AL:  I mean, you need to make a lot of mistakes during this journey, you know.  The saying is, as you grow, the more I practice, the luckier I get.  So, I think that you need to be, I mean, at least that’s for myself, you need to be honest with your people, with your team.  You need to inspire them.  People need to see that you have honest goals and your vision, and they need to identify with that.  It’s a daily job.  The job I would say, it’s not easy;  but, yes.

DG:  And at some point, you were publishing both books and journals; but, I think it was in 2017-18, or whatever, you decided to just focus on the book program. 

AL:  I think it was in 2015.

DG:  Thank you for correcting it.

AL:  Yes.  So, our first open access book came from a robotic open access journal.  We decided to collect the ten most read journal articles and gave those authors the opportunity to write more on the same topic and create an open access book.  And I would like to say that it’s the world’s first scientific open access book; I cannot claim that, but I have a good feeling.

DG:  I think you’re right!

AL:  Yes, it came from a need, or coincidence, I can say.  During those few years, we figured out that we have a unique value proposal in open access books, and expertise, knowledge and technology.  At that time, it was not possible to buy the software for the publishing process to produce books, open access books, so we were kind of forced to make our own system.  And now that was all unique, and then we decided strategically to focus on the books and we are the best in the world, yes, so far.

DG:  That’s great. 

AL:  And SAGE approached us and they acquired our project.

DG:  And you found a great home for your journals because SAGE is a very reputable publisher.  And so you have IntechOpen, a successful business, and then I read an article about your Yellow Submarine gourmet hamburger chain in Europe, which is voted one of the top 50 gourmet hamburgers in Europe.  How did you decide on a hamburger franchise for your second business?

AL:  It started as a hobby project, again. I like to cook a lot, and we used to live for a while in New York, and then I got hooked on one famous organic burger chain.  I noticed that in Europe the market is not so crowded with those concepts.  And, together with my friend, we started one outlet.  I mean, we didn’t know what to expect.  But, five years later, we have 150 employees.  Yes, it’s a growing chain.

DG:  And I must say, when I was in Croatia a year ago, I had the opportunity of enjoying a Yellow Submarine gourmet hamburger, and it was delicious, and the service was excellent, and the environment was very funky, in a good way.

AL:  Yes, yes.  I mean, that “Yellow Submarine.”  (laughter)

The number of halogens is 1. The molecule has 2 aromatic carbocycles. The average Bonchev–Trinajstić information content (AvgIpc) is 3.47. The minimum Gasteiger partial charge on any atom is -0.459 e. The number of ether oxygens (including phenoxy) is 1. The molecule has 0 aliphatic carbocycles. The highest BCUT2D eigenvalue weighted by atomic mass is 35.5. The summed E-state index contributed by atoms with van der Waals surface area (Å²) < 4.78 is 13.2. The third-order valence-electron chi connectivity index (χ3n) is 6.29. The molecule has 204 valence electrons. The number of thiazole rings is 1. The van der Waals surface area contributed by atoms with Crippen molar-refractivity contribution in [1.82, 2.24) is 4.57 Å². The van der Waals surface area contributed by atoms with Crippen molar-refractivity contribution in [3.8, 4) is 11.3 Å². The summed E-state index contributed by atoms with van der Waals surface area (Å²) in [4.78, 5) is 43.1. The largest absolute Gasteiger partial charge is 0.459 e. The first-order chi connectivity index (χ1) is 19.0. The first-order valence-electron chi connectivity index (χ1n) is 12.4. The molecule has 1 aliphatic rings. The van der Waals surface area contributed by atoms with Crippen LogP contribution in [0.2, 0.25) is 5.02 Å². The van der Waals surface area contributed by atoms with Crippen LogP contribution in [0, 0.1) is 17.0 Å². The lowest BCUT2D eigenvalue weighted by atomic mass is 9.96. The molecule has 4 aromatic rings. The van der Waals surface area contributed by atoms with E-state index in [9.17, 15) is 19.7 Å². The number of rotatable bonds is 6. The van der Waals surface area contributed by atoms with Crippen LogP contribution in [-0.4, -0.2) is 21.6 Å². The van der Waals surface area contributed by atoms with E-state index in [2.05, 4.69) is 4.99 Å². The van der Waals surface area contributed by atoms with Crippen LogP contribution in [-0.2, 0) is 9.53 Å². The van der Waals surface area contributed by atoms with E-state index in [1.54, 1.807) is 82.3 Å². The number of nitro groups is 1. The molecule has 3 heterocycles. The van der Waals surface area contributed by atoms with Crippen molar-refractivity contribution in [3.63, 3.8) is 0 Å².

DG:  Yes, that’s right. The IntechOpen business has opened an office in London, and you have established a very successful gourmet hamburger business.  So, what prompted you to take the next step to launch your third business, Underline Science?

AL:   As you and all of us do, we attend a lot of conferences during our career or life.  And I noticed a great lack in this ecosystem, you know, in a way, frustration as well.  When you get to the conference, first, you need to get to the conference.  You need to have time and money or energy to fight with jet lag, and all of the processes.  When you get there, there are always multiple sessions.  You need to make a choice about which room to enter and which lecture to attend.  When you come back home, there is no platform where you can re-experience the whole event.  And that’s kind of frustrating, you know. 

There is no repository platform where you can just log in and watch the lecture of your favorite colleague, mentor and/or leader from the last conference he or she attended.  That’s something we need to change.  With today’s technology, this should be easy, doable, and quite manageable.

DG:  And so Underline Science is a virtual streaming video conference platform that works both in a live environment and a virtual environment.  Wow!  That is dynamic.  So, what you’re saying is that if there’s a concurrent session going on, you’ll be able to attend the live event if you want to, and then catch the other ones pretty much “on demand,” as it streams.

AL:  Yes, yes.  It’s the world’s first live streaming and repository platform custom-made for scientific or academic conferences.  We have basically two value proposals, one for the conference organizers and one for scientific societies.  We are giving them the possibility, technology, and support to organize online events, which is quite important today, especially in this COVID-19 environment.  In the past we have lacked one for end-users — a repository of the most important scientific conferences in their field.  Users can watch the lectures from wherever, whenever.

Due to the COVID-19 situation, everything is under lockdown.  And we have great technology and great features.  We are building new features every week.  And since we are, in a way, not from that industry, we are thinking out of the box.